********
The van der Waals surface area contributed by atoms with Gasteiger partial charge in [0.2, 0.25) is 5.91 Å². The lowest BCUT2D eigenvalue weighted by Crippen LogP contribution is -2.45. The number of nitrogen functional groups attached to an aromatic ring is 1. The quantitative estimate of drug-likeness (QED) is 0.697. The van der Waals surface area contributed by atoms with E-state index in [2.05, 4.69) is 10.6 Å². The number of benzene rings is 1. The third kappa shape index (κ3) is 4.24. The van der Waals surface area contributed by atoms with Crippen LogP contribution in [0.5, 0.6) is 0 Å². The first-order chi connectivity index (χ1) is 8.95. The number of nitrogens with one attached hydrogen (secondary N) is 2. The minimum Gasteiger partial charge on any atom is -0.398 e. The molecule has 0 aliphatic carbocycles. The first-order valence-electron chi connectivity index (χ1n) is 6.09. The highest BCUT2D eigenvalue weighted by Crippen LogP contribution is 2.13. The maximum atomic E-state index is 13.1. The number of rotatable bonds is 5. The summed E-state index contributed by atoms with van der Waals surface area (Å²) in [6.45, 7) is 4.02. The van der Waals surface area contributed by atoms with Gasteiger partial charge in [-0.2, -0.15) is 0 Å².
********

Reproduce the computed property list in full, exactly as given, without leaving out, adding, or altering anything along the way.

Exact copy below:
The van der Waals surface area contributed by atoms with Gasteiger partial charge in [0.2, 0.25) is 5.91 Å². The lowest BCUT2D eigenvalue weighted by Crippen LogP contribution is -2.45. The number of nitrogen functional groups attached to an aromatic ring is 1. The quantitative estimate of drug-likeness (QED) is 0.697. The van der Waals surface area contributed by atoms with E-state index in [2.05, 4.69) is 10.6 Å². The number of benzene rings is 1. The third kappa shape index (κ3) is 4.24. The van der Waals surface area contributed by atoms with Crippen LogP contribution in [0.5, 0.6) is 0 Å². The first-order chi connectivity index (χ1) is 8.95. The number of nitrogens with one attached hydrogen (secondary N) is 2. The minimum Gasteiger partial charge on any atom is -0.398 e. The molecule has 0 aliphatic carbocycles. The first-order valence-electron chi connectivity index (χ1n) is 6.09. The highest BCUT2D eigenvalue weighted by Crippen LogP contribution is 2.13. The maximum atomic E-state index is 13.1. The number of rotatable bonds is 5. The summed E-state index contributed by atoms with van der Waals surface area (Å²) in [6.45, 7) is 4.02. The van der Waals surface area contributed by atoms with Gasteiger partial charge in [-0.2, -0.15) is 0 Å².